Serial No. 3815
15th Battalion & 47th Battalion
Gilbert Manson - Information
Gilbert Manson came to Australia from Scotland and settled in Sydney. Here, he met and fell in love with Martha Worrell, marrying in Newtown in 1913. When the war commenced, Gilbert and Martha were residing in Byron Bay, where Gilbert worked as a seaman. When he was 32, Gilbert travelled to Lismore to enlist in the AIF on the 18th of August 1915. He commenced his training, and was posted to the 15th Battalion. Just days after Gilbert left for Camp, Martha relocated to Campbelltown to be with her family. The Worrells had settled in the area in the early 1900s. Gilbert was then sent overseas, sailing from Sydney on the HMAT Suffolk on the 30th of November 1915.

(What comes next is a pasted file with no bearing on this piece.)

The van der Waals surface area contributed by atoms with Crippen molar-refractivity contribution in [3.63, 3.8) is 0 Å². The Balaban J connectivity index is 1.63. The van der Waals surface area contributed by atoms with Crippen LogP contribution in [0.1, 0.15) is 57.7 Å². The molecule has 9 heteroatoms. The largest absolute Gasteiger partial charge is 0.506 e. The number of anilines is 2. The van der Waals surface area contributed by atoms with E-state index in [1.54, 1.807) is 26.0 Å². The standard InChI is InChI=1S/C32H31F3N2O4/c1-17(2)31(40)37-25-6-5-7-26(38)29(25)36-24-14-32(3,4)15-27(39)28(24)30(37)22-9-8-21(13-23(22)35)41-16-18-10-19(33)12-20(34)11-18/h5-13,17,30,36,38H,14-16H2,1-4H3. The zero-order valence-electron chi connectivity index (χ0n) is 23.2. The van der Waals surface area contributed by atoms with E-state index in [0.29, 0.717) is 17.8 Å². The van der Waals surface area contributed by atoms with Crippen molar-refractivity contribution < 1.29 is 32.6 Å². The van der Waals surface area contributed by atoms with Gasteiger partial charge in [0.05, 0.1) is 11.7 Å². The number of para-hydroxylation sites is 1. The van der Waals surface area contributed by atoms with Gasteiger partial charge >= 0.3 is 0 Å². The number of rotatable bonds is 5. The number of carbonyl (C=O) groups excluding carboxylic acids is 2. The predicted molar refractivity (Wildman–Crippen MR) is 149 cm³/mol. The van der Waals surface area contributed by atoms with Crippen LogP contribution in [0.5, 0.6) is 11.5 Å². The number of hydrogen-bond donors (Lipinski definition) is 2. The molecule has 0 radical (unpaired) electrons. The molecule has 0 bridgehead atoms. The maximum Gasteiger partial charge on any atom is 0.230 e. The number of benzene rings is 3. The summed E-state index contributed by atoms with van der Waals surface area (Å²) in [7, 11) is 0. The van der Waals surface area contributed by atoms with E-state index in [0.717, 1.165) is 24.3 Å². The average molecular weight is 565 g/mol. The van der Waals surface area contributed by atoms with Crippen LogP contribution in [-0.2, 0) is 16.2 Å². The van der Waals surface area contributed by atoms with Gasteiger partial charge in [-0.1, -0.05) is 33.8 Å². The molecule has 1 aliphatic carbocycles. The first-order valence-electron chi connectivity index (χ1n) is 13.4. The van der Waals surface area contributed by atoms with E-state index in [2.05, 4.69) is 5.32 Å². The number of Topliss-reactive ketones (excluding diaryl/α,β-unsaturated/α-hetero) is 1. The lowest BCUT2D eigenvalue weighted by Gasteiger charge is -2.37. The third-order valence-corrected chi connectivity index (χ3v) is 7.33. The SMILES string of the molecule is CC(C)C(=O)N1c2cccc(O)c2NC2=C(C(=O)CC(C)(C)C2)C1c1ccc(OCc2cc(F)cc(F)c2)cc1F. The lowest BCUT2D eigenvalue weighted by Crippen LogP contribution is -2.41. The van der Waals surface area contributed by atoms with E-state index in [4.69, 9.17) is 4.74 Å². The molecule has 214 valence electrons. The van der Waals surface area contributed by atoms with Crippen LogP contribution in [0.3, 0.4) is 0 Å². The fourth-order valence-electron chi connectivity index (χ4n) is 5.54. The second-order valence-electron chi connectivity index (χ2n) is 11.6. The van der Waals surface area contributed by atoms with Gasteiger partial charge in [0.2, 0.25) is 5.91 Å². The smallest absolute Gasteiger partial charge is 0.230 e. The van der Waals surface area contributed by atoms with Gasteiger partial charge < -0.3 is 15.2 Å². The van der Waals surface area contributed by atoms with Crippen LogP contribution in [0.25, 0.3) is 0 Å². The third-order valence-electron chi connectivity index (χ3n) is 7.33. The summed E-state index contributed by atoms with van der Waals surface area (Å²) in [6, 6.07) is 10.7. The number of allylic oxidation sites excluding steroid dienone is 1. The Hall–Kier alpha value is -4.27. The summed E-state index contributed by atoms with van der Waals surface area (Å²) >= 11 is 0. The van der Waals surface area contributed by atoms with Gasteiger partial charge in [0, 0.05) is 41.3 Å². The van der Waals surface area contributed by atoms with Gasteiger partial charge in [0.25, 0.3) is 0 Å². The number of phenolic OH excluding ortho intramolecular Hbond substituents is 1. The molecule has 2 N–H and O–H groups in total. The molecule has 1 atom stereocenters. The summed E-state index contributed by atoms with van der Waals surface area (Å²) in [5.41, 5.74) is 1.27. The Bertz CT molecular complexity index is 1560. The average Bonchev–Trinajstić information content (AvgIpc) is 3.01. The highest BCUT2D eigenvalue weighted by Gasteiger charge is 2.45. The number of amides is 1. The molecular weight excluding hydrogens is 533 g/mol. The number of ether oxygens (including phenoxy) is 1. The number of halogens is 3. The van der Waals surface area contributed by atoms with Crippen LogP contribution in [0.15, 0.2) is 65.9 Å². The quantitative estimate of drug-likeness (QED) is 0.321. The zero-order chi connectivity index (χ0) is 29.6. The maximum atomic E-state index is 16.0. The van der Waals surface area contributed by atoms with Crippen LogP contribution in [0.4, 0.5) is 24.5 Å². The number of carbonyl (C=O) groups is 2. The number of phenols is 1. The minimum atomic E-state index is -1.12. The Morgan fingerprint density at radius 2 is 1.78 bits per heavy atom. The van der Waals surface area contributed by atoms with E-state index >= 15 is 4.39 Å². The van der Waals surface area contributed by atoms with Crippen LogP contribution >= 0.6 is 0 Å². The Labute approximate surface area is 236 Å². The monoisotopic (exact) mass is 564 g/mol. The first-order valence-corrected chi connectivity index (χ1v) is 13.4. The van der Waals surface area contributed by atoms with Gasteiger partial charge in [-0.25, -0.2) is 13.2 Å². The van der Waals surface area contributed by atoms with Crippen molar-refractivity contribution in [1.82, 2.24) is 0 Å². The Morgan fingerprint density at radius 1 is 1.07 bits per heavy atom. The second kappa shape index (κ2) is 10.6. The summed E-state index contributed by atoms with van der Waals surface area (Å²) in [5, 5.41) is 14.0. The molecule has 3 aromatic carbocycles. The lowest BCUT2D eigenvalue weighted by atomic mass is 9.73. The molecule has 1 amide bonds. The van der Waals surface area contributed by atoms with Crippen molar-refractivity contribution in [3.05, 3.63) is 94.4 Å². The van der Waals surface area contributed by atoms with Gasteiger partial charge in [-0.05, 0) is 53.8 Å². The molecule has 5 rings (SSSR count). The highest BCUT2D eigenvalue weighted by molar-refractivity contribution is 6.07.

Gilbert landed in Egypt, and was transferred to the 47th Battalion at Tel-el-Kebir Camp. Then in early June 1916, he left Alexandria for the trenches in France. Shortly after arriving, the 4th Division were mustered as reinforcements for the Somme Campaign. Thus, Gilbert and his unit headed to the Somme for attacks on Pozières. On the 15th of August, in attempts to push onto Mouquet Farm, Gilbert became surrounded by Germans soldiers and was captured. While a prisoner, Gilbert was taken from Cambrai to a camp in Dulmen, Germany. He was then transferred to Larger 1 in Munster. Martha and her family in Campbelltown were then informed of Gilbert’s capture, although they were worried, at least he was out of the fighting. At the camp, he was put to work in the coal mines until November 1918 when the war ended. He was then repatriated and sent back to Australia on the 9th of February 1919 onboard the HMAT Ascanius. Upon his arrival home, Gilbert and Martha were invited to the ANZAC Buffet in Sydney in celebration of his safe return. However, he was not 100%, and was subsequently admitted to the 4th Australian General Hospital in Randwick. He was feeling very weak and had a rapid pulse. This was a direct result of his war service, and strenuous work in the coalmines in Germany. From the outset of war, the British Navy had blockaded the North Sea. As a result, Germany could not import food, foodstuffs, raw and manufactured goods. This caused much misery and starvation for not only the civilian population, but also, those in the military. As you can imagine, Gilbert’s experience as a prisoner of war, would have been rough.